Everyone in Josie Cirillo's little North Carolina home town knows her. After all, Josie's father, Marco Cirillo is the man who turned the sleepy little town into a popular winter resort, securing his own and all of the residents' economies. Most also remember her as a willful, extremely badly behaved child, and everyone seems to have a story about something little Josie did. Now 27, Josie is determined to never give her mother a reason to be disappointed in her again. She works so hard to please her mother that she never does anything for herself, and barely leaves the house if it's not to drive her mother somewhere or run her errands.
Then one day she finds local waitress Della Lee Baker hidden in her bedroom closet. She tries to get her to leave, desperately worried that her mother or their maid Helena will find her, or even worse, her secret stash of sweets and romance novels. Josie loves food and eating, but her mother never lets her forget that she is plump, and will look cheap if she dresses in red or wears make-up. Della Lee blackmails Josie into making her stay, and soon has Josie's life changing for the better.
Chloe Finley has just found out that her boyfriend, Jake, whom she loves passionately, cheated on her three months earlier. She's kicked them out of his flat, where they live, and is wondering how she will ever get on with her life without him. All her life, books have magically appeared to Chloe as she needs them. Tucked away in a storage unit she has hundreds of boxes full of books and the furniture she inherited from her grandparents, who raised her. Now she's stuck in a flat her boyfriend owns, surrounded by his things, and whether she wants them or not, self-help books on forgiving and keeping your man keep turning up around her. She can hide them or throw them away, but they return nonetheless, trying to make her forgive and forget.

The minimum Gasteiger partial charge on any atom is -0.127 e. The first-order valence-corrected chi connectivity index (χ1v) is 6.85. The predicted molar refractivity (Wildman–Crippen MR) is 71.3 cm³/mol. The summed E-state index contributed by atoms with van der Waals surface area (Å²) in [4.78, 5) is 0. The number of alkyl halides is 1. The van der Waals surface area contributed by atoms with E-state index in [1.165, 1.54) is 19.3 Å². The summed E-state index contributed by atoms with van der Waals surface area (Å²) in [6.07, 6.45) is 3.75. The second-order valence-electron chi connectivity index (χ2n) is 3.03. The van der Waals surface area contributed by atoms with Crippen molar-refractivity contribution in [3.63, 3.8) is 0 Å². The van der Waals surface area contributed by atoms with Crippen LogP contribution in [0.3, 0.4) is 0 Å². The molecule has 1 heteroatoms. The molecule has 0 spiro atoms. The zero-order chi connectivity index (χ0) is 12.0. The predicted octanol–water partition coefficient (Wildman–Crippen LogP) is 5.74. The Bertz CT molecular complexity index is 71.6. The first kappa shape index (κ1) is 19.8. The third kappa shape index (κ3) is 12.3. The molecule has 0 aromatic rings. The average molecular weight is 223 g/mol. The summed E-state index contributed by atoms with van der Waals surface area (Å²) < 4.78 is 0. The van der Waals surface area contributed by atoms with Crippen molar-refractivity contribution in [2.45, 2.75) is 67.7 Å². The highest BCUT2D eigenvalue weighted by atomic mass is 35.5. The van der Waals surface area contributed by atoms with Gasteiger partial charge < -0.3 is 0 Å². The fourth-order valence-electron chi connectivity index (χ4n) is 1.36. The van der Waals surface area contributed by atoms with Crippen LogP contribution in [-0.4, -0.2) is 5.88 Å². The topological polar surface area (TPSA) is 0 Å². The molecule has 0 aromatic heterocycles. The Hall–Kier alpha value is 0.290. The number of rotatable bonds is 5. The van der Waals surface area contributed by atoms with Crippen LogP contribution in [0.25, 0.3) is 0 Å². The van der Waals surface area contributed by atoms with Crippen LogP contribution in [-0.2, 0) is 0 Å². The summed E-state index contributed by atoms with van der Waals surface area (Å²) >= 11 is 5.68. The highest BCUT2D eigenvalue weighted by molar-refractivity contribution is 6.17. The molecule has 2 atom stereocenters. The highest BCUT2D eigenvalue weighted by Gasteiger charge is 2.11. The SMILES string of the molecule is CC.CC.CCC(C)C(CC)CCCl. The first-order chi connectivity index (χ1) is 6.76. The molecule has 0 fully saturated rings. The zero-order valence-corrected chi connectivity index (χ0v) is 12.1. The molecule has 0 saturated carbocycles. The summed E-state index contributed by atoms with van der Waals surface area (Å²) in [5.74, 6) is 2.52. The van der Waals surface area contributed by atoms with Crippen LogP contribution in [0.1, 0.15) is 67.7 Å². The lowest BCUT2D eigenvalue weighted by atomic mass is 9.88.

Josie comes into her sandwich shop three days in a row, buying sandwiches requested by Della Lee (that she never ends up eating, leaving Josie to enjoy them instead), and the two women soon become close friends. Jake happens to be best friends with Adam, the mailman Josie has loved secretly since he started delivering their mail three years earlier. He's never really noticed Josie, until Chloe brings her to his attention, and Josie keeps turning up to keep the heart-broken Chloe out of trouble.
The Sugar Queen is the second of Sarah Addison Allen's books that I have read (and reviewed here on this blog). She is definitely an author I'm going to keep an eye on. While both had darker undertones and delighted me more, this novel was thoroughly entertaining. I wish more than anything in the world ever that I could have the same magical gift as Chloe. I would never have to buy another book in my life. There is nothing as sinister as domestic abuse in The Sugar Queen, but Josie has not had an easy life, and silently suffers under her mother's constant control and disapproval. She yearns to escape the little town where everyone knows her, and only Della Lee, and then Chloe sees the true her.
There is magical realism and supernatural elements in this novel, as well as various romantic subplots. Chloe had passionate love, and is now afraid it has been destroyed because of Jake's betrayal. Josie has always hungered for her mother's love and approval, and has loved Adam in secret for years, only ever seeing him for a minute every day when he delivers the mail. Margaret, Josie's mother, was married to the richest man in town, but was denied true love of her own. Della Lee loved the wrong man, and tries to make sure Josie doesn't pick a bad apple like she did. It was a lovely book, and I will be buying Allen's next novel as soon as it's out in paperback.